Nevertheless, activists who stood upon cranes and excavators at the dam site were happy to hear a federal congressional representative promise to push his colleagues to enforce the construction suspension court order. With Father Gabriel controlling the megaphone – and an angry crowd – people swarmed around a construction supervisor and pressed him to cough up the names of his bosses. Under questioning, he admitted he’d be doing what they were doing if his village was about to be flooded. But still, he couldn’t remember his superiors’ names. He sweated under his hard hat when half a dozen people taunted, “estas chingando la nacion (you’re fucking the nation).” In this tense moment, the crowd’s attention was suddenly drawn to boulders tumbling down from the canyon’s edge, apparently from a work camp above. Father Gabriel asked for calm and reiterated the group’s non-violent intentions. Intentional or not, these landslides are a considerable threat. In one large dam in China, boulders plunging down a denuded rock face produced a giant wave that forced the evacuation of 70,000 people downstream.
Going forward, Temacapulin residents hope to set up a watchdog camp to monitor the construction. Citizen groups in Leon and Guanajuato will advocate with their officials not to buy water coming from this dam. International allies promised to pressure development banks to withdraw financing.
Sounds bleak, eh? Not so! The only pall to the gathering was morning fog that burned off by ten. On two evenings, the town square boomed with music from around the world. The Africans had the whole town spinning and bouncing, the Tajiks and Chinese sang songs that sounded plaintive but were said to be happy, South Asians moved their necks in cobra-like dance. When the MC tried to wind things down around midnight, a knot of local teenage girls chanted, “We’re not tired, we’re not tired.”
I wasn’t the only one to take a late night soak in the hot springs. The town was transformed for the week. The 500 or so delegates slept in people’s homes, most adorned with signs that said, “not for sale, we’re not moving”. A sense of genuine solidarity was born.
Sessions were held under tents in the town’s public spaces – the church plaza, the soccer field, the school, a dead end street. Some workshops described the environmental ravages of dams, their poor efficiency and their contribution to climate change. Many more explored organizing tactics such as local and national referendums, connecting upstream and downstream communities in watershed councils and promoting alternative sources of energy.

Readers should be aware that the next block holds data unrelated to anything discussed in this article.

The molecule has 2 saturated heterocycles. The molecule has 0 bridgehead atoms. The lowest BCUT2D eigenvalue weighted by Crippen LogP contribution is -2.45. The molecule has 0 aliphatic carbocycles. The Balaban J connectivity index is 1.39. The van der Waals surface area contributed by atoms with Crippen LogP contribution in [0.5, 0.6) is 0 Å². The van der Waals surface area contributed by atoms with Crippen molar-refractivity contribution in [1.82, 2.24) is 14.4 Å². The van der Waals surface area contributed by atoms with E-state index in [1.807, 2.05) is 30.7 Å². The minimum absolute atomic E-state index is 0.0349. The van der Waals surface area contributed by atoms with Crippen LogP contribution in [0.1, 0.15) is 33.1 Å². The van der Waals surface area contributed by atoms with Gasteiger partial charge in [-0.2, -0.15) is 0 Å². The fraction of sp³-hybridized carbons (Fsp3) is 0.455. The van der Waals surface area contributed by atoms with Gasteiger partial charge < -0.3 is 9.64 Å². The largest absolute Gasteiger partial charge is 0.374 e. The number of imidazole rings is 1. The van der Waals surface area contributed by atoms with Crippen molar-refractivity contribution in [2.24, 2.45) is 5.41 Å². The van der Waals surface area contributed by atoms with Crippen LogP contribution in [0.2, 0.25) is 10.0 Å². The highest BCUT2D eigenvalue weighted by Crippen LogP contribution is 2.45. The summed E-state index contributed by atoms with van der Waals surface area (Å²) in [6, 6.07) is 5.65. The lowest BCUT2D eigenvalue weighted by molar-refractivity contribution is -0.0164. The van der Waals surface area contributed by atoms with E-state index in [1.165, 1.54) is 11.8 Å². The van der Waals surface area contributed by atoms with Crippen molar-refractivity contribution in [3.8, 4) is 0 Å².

An Australian group formed to save the Mary River described how they had legally mandated citizen oversight of new sustainable water management practices, practices which eventually included discarding a proposed dam.
An economist from Mozambique described his organization’s research, which proved that Mozambique didn’t need a proposed dam. Between tightening up inefficiencies in the energy grid and among heavy consumers, Mozambique could meet its needs. Governments and international banks love these capital-intensive boondoggles, which they as symbols of modernization. But, in truth, decentralized biomass, solar and smaller dams could satisfy energy and water needs in a country in Mozambique. For making this claim publicly, the organization’s website has been blocked and the speaker has had to take great care in his movements.
Burmese, Colombian, Ethiopian, Chinese and Mexican activists have been killed for their environmental and human rights work. Still, these threats haven’t succeeded in holding back a wave of citizens advocating that we manage water as a commons, safeguarding its health for everyone, including future generations.
An activist from India got it just right, I think. Cutting through the week’s heady political and economic analysis, he said, simply, “Unless all of us – so connected to water already – can reconnect to that water, we’ll not succeed in managing it sensibly.”